What to feed your birds
Many birds have come to rely on our gardens as a valuable food source.
A well kept garden should naturally attract a diverse range of birds but any extra food you can provide will help to keep birds healthy all year round. Feeders can make your garden into nature’s food court and, like a food court, variety is the key. If your food court offers the right stuff, you will be treated to a wonderful spectacle of colour and behaviour as an array of birds come and go.
A wealth of choice
It’s essential to have a good mix of foods so that all tastes are provided for.
Seed mixes – try to avoid buying ones with split peas, beans, dried rice or lentils as only larger birds can feed on these. Some cheap mixes may also contain green or pink lumps. This is dog food so avoid them entirely as the dried biscuits can choke birds. Good mixes will include flaked maize for blackbirds, sunflower seeds and peanuts for tits and greenfinches and millet or other small seeds for house sparrows, dunnocks and finches.
Black sunflower seeds and sunflower hearts – a great all purpose, year round food with a high oil content which provides lots of energy for little birds. Use sunflower hearts if you want to avoid having to clean up left over husks.
Nyjer seeds – will attract siskins, goldfinches and greenfinches.
Peanuts – tits, house sparrows, nuthatches and great spotted woodpeckers will fly in to fatten up on these. Avoid salted or dry roasted peanuts. Purchase from reputable bird feed dealers since cheaper supplies may be high in a harmful substance called ‘aflatoxin’. Crush them up to attract robins, dunnocks and wrens.
Fat balls – will help to keep birds insulated against the harsh cold of winter. If bought, remove mesh netting as they can trap and injure small birds. Smear fat on tree trunks to attract nuthatches, treecreepers and woodpeckers. Don’t be tempted to use left over fat from your Sunday roast, margarines or vegetable oils as these are more likely to contain bacteria. They can also end up smeared onto bird’s feathers, which will damage their wings.
Mealworms – live mealworms can provide a squirmy little treat for hungry robins, blue tits or pied wagtails. Don’t put out dead or discoloured worms as these can make birds ill.
Kitchen scraps – meaty dog or cat foods, bacon rinds, beef fat trimmings or meat bones will help blackbirds through the height of summer when dry conditions reduce the number of earthworms. Be careful as larger birds like gulls may also be attracted to the meaty treat which may become a nuisance. Dried cereals, cake crumbs, soft fruit or cooked rice will add a bit more variety to your food court. Leftover vegetables such as peas can also be put out. Even crushed eggshells can be used, providing an excellent source of calcium. Avoid putting down bread during the summer as it tends to fill birds up with little nutritional value and swell up in the throats of hungry chicks, choking them.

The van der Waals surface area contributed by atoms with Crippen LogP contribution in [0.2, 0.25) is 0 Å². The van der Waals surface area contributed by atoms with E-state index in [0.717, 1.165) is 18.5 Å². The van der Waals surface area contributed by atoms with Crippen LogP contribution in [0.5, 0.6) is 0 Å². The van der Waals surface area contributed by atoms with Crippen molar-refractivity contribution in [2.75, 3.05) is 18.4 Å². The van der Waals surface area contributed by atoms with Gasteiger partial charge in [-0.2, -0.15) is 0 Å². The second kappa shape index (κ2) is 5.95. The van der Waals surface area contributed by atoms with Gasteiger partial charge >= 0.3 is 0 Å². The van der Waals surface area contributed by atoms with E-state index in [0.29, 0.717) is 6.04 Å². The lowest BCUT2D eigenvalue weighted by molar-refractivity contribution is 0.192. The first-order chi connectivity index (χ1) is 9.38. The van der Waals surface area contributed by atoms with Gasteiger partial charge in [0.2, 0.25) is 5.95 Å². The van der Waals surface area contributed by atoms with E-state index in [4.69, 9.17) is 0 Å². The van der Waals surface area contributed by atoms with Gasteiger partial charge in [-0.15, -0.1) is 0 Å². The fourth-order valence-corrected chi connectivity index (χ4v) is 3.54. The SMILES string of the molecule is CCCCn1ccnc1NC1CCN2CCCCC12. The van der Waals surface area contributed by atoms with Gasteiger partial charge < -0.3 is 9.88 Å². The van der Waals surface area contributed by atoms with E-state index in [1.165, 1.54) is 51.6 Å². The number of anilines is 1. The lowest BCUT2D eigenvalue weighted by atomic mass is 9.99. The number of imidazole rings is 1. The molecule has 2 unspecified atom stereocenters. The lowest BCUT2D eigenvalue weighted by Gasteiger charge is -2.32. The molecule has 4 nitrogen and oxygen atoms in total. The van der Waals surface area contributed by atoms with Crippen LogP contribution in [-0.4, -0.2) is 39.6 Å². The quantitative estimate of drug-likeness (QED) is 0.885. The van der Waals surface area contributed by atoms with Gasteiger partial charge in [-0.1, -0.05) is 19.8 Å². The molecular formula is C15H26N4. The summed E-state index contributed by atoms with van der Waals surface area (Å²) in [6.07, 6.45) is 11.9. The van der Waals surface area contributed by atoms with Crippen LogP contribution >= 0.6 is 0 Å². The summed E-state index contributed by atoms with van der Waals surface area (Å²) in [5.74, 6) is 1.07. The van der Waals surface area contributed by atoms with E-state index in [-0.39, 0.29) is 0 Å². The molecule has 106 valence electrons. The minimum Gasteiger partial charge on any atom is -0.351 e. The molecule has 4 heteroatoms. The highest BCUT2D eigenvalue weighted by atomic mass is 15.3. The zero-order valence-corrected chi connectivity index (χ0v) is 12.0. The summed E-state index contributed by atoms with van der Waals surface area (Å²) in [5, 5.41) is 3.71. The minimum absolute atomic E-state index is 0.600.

Ground feeders – species such as dunnocks and thrushes don’t feel comfortable clutching to hanging feeders while they eat. Scatter food on the ground for them but make sure to clear it up on a regular basis to stop it attracting vermin.
Water – to finish off your bustling food court, always make sure to provide a source of water. Never put down milk for birds as they cannot properly digest it.
Keeping everyone happy
A good food court has to be able to provide for a lot of birds of all different types, many of whom do not like to share. Some bird species are feeder hogs and will scare off any others who try to feed in their spot. Starlings and house sparrows are particularly tenacious but larger species like collared doves can also stop other birds feeding. Overhanging roofs on bird tables can stop larger species and breaking larger foods up will stop them being snatched away but the best way is to provide several different feeding stations so that everyone can get their share.
Providing a year round service
Winter feeding is essential because birds need plenty of food to stay warm but it’s important to keep feeding your birds throughout the year so that they can breed successfully and survive any natural food shortages. In the coldest months, try to provide food on a regular basis, twice a day if possible and focus on putting out high fat foods which will provide birds with the energy they need to survive cold winter nights. Birds like routine so try to put the food out at the same time every day. During summer, switch to more protein rich foods such as black sunflower seeds, mild cheese or mealworms. Avoid putting out fat (which can go rancid quickly in the sun), bread, dry hard foods or whole peanuts during this time of year as these may be harmful if adults feed them to their chicks. Peanuts can be put out but only if crushed up very small so that they don’t choke hungry chicks. Extremes of weather during summer can affect natural food supplies for breeding birds so your food court could keep them going through these hard times and even help their chicks to survive.